Penoyre & Prasad, 2006
35-47 Bethnal Green Road, E1 6LA
Community arts hub staging music, dance and spoken word performance, art shows and film screenings.
Shoreditch High Street
The Rich Mix is an exciting arts centre, which brings together a diversity of cultures and creative disciplines.
It celebrates the contribution made by successive generations of immigrants to the economic and cultural life of London. To create a home for this innovative project, we extended and transformed a derelict garment factory building in East London.
The centre includes a three-screen cinema, performance and exhibition spaces, music studios, workspaces for creative businesses, a rooftop function room and a café; the café is the spatial and social centre of Rich Mix. The space is analogous to a small town square – highly visible and easily accessible directly from Bethnal Green Road. The cinema is housed in a distinctive extension to the rear of building, clad in sky-reflecting aluminium.
The building features a series of double height spaces, formed by cutting away parts of the floor slabs. One of these acts as the entrance square, the lively hub of the centre.
It’s an open secret that posh people educated at selective and private schools, inheriting family wealth and connections enjoy disproportionate success in a sector still riddled with barriers and prejudices that penalise working class people.
It's not that every architecture worker is rich – a junior designer pulling overtime is probably working for less than the minimum wage – but research suggests that half of all architects come from families where at least one parent held a management or professional career.
It doesn’t have to be this way! A more inclusive sector, able to appreciate and champion working class voices could not only give young people from less privileged backgrounds the same opportunities as their middle class peers, but could better connect with the wider public and the community it serves.
At this Accelerate Debate, our speakers will celebrate a working class hero of theirs who deserves to be better known and celebrated in the industry. Join us at RichMix to hear about some remarkable working class designers and interrogate the wider question of class in architecture.
For this event we are charing £12 for tickets and £8 for concessions. This is to try and reduce the issue of drop-outs when ticketed events are free. All funds raised will be used to cover the costs of staging the event with any surplus invested in Open City's educational programmes supporting children and young people from under-represented communities.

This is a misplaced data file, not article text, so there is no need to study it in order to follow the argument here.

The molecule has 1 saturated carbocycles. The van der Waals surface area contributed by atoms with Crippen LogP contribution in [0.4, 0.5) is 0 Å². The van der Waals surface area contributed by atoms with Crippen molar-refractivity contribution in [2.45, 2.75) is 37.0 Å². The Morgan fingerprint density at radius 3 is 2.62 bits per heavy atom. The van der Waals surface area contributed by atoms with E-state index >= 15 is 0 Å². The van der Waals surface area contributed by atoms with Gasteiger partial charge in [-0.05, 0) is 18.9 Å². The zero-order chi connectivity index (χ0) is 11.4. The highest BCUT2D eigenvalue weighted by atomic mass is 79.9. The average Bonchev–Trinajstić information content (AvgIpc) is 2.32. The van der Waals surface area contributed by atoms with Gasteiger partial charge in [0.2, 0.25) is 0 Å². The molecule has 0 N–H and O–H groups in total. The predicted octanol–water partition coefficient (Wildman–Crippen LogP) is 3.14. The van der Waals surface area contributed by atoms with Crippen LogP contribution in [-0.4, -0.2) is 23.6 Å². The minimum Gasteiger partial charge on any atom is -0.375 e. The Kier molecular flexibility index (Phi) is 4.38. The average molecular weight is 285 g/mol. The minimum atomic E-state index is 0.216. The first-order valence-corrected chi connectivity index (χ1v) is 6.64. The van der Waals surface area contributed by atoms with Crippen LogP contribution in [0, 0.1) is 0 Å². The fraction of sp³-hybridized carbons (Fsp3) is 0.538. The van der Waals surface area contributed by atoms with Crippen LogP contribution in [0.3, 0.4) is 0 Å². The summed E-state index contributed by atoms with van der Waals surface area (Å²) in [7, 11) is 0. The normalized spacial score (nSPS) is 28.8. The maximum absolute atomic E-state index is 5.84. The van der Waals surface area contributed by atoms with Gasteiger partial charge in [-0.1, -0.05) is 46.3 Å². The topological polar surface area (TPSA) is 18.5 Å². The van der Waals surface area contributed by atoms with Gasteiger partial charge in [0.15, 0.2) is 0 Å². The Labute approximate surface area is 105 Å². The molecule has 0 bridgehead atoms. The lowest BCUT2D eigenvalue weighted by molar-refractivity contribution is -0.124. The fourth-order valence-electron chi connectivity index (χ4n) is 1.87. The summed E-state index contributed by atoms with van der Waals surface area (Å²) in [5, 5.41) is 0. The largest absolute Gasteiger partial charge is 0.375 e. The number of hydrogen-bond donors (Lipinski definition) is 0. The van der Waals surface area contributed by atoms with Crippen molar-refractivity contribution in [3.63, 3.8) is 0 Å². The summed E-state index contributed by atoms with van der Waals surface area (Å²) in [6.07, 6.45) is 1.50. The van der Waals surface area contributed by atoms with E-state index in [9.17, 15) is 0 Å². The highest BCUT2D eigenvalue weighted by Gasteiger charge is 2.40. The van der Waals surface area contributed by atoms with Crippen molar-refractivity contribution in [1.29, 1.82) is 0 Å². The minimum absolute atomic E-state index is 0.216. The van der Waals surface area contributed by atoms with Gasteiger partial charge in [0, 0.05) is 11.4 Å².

civic, art in the public realm, community/cultural, entertainment, mixed use, theatre, concert/performance space
Once one of the grandest civic buildings in London and now a great arts venue, the Grade II listed Shoreditch Town Hall boasts many spaces, from the Victorian grandeur of the Assembly Hall to the intimate warren of untouched basement rooms.
Caesar Augustus Long, 1866
Drop in / Guided tour
museum, community/cultural, art in the public realm, gallery
The Gilbert & George Centre was originally established as a registered charity by the artist in 2009 with the objective to advance the education of the public in the arts, and generally to advance the arts, architecture, heritage and culture for the benefit of the public.
SIRS Architects, 2022
Drop in / Talk
Built originally as a pub (the Queen’s Head) circa 1825, at the time of parliament’s ‘road improvement scheme’, CDA’s 2016/17 renovations and extension of the building included restoration of the exterior brickwork, tiling and windows.
How can architecture help us to understand a world in flux? We can use buildings as markers of change, seeing the impact of global economic shifts on local streets, the rise and fall of public housing, and the march of 'gentrification'.
The Brady Arts & Community Centre is on Hanbury St, just off Brick Lane in the busy & creative part of East London. It opened in 1935 as the Brady Jewish Girls & Boys Clubs. We are holding our open day on Saturday 16 September. Come and find out about the centre’s history and take part in drop in arts activities’.
MESSRS JOSEPH, 1935
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